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    I'm reading A Critical Dictionary of Jungian Analysis by Samuels et al. I'm only on the a's so far except for some of the specific terms I've looked up but it's really an excellent text. Not only does it present Jung's own ideas but it presents the ways these ideas have developed or if they have been more let go of by modern analysts, places where Jung differs from Freud, etc. With the reading I've done on Jung previously and the podcasts this is really helping me to expand my understanding of his thinking and psychic map.
     
  10. Pathless

    Pathless Fiercely Interdependent

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    A few days ago I finished Trans-Sister Radio by Chris Bhojalian, a novel about love, NPR, family, small college towns, and a transsexual. ;) Funny, depressing, frustrating, clever, and enlightening all at the same time.

    This morning I started reading, for at least the third time, a book entitled ANARCHY!, an anthology of articles from Emma Goldman's Mother Earth magazine from the early 20th century.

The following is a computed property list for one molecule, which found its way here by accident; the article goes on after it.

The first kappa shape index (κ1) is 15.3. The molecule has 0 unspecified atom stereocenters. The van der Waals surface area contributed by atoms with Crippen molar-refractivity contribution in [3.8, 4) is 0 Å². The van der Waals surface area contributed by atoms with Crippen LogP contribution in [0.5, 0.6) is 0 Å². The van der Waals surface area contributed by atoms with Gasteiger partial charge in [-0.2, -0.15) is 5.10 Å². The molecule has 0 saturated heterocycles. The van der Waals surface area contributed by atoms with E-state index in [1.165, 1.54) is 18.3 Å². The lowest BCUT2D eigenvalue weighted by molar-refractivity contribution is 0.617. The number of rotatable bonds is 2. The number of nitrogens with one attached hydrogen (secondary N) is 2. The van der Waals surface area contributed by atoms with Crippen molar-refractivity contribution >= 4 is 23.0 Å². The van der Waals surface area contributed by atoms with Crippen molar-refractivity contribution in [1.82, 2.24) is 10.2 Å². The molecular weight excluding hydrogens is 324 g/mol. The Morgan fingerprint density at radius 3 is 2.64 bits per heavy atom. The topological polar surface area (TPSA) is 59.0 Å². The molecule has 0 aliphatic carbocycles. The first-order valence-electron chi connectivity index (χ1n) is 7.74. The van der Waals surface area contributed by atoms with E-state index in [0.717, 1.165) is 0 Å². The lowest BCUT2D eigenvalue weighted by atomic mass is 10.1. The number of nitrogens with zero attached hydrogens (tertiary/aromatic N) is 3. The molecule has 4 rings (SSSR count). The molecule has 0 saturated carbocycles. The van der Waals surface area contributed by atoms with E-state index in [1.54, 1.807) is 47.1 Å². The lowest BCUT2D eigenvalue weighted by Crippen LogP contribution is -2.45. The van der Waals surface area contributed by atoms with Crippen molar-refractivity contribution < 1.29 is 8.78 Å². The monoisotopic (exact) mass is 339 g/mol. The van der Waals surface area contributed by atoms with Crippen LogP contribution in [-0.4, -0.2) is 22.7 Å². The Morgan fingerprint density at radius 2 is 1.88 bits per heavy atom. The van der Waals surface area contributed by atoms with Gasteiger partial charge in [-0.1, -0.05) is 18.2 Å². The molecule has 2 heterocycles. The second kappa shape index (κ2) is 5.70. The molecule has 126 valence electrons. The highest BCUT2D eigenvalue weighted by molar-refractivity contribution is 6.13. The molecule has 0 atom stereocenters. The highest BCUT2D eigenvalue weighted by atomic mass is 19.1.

I am still working on The Spirit and the Flesh: Sexual Diversity in American Indian Culture, by Walter L. Williams. I've babbled on about this book quite a bit in the gender thread already, and so I'll spare this particular thread the details. Want more? Go to gender. ;)

    I am taking a small break from Leslie Feinberg's heartbreaking novel Stone Butch Blues, which may actually be more of a veiled autobiography than fiction. It is about Jess Goldberg, an unwanted Jewish lesbian who grows up fast and hard in Buffalo, New York. By 16, she has traded in her family of origin for a more loving community and family of people, the working class butches, femmes, and drag queens of Buffalo. This book makes me feel, among other things, like a pampered wuss.
     
  11. Snoopy

    Snoopy Active Member

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    The Eye Never Sleeps by Dennis Genpo Merzel.

    This short paperback consists of commentaries on the first, ancient Chinese Zen poem “Verses on the Faith Mind” by the third Zen Patriarch, Sosan Zenji. But don’t think that it’s some old dusty academic text book because it is much more than that.